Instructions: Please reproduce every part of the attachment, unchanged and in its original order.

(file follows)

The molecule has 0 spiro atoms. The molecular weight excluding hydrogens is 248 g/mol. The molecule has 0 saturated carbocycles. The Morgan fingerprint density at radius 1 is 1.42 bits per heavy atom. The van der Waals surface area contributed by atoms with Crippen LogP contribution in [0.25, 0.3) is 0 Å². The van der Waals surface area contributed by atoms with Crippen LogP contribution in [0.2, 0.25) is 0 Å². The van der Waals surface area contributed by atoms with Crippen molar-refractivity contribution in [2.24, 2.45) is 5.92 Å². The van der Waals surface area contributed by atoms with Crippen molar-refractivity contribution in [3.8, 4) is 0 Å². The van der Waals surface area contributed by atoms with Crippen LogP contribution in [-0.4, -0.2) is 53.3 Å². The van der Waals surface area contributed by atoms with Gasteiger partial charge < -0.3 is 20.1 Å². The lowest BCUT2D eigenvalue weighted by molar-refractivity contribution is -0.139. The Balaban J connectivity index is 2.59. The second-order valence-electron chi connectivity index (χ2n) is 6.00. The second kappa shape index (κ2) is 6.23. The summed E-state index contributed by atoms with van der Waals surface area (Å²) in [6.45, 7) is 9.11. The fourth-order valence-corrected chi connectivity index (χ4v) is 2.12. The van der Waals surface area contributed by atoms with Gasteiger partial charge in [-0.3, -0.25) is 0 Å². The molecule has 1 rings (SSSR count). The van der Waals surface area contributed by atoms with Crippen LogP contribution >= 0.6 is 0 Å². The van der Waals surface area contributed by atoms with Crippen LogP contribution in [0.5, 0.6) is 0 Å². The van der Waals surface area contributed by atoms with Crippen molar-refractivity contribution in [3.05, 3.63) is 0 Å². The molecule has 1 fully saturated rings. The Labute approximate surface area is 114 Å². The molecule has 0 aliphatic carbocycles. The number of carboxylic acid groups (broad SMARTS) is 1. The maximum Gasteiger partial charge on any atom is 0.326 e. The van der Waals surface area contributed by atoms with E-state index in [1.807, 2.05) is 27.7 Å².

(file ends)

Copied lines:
The molecule has 0 spiro atoms. The molecular weight excluding hydrogens is 248 g/mol. The molecule has 0 saturated carbocycles. The Morgan fingerprint density at radius 1 is 1.42 bits per heavy atom. The van der Waals surface area contributed by atoms with Crippen LogP contribution in [0.25, 0.3) is 0 Å². The van der Waals surface area contributed by atoms with Crippen LogP contribution in [0.2, 0.25) is 0 Å². The van der Waals surface area contributed by atoms with Crippen molar-refractivity contribution in [2.24, 2.45) is 5.92 Å². The van der Waals surface area contributed by atoms with Crippen molar-refractivity contribution in [3.8, 4) is 0 Å². The van der Waals surface area contributed by atoms with Crippen LogP contribution in [-0.4, -0.2) is 53.3 Å². The van der Waals surface area contributed by atoms with Gasteiger partial charge < -0.3 is 20.1 Å². The lowest BCUT2D eigenvalue weighted by molar-refractivity contribution is -0.139. The Balaban J connectivity index is 2.59. The second-order valence-electron chi connectivity index (χ2n) is 6.00. The second kappa shape index (κ2) is 6.23. The summed E-state index contributed by atoms with van der Waals surface area (Å²) in [6.45, 7) is 9.11. The fourth-order valence-corrected chi connectivity index (χ4v) is 2.12. The van der Waals surface area contributed by atoms with Gasteiger partial charge in [-0.3, -0.25) is 0 Å². The molecule has 1 rings (SSSR count). The van der Waals surface area contributed by atoms with Crippen LogP contribution >= 0.6 is 0 Å². The van der Waals surface area contributed by atoms with Crippen LogP contribution in [0.5, 0.6) is 0 Å². The van der Waals surface area contributed by atoms with Crippen molar-refractivity contribution in [3.05, 3.63) is 0 Å². The molecule has 1 fully saturated rings. The Labute approximate surface area is 114 Å². The molecule has 0 aliphatic carbocycles. The number of carboxylic acid groups (broad SMARTS) is 1. The maximum Gasteiger partial charge on any atom is 0.326 e. The van der Waals surface area contributed by atoms with E-state index in [1.807, 2.05) is 27.7 Å².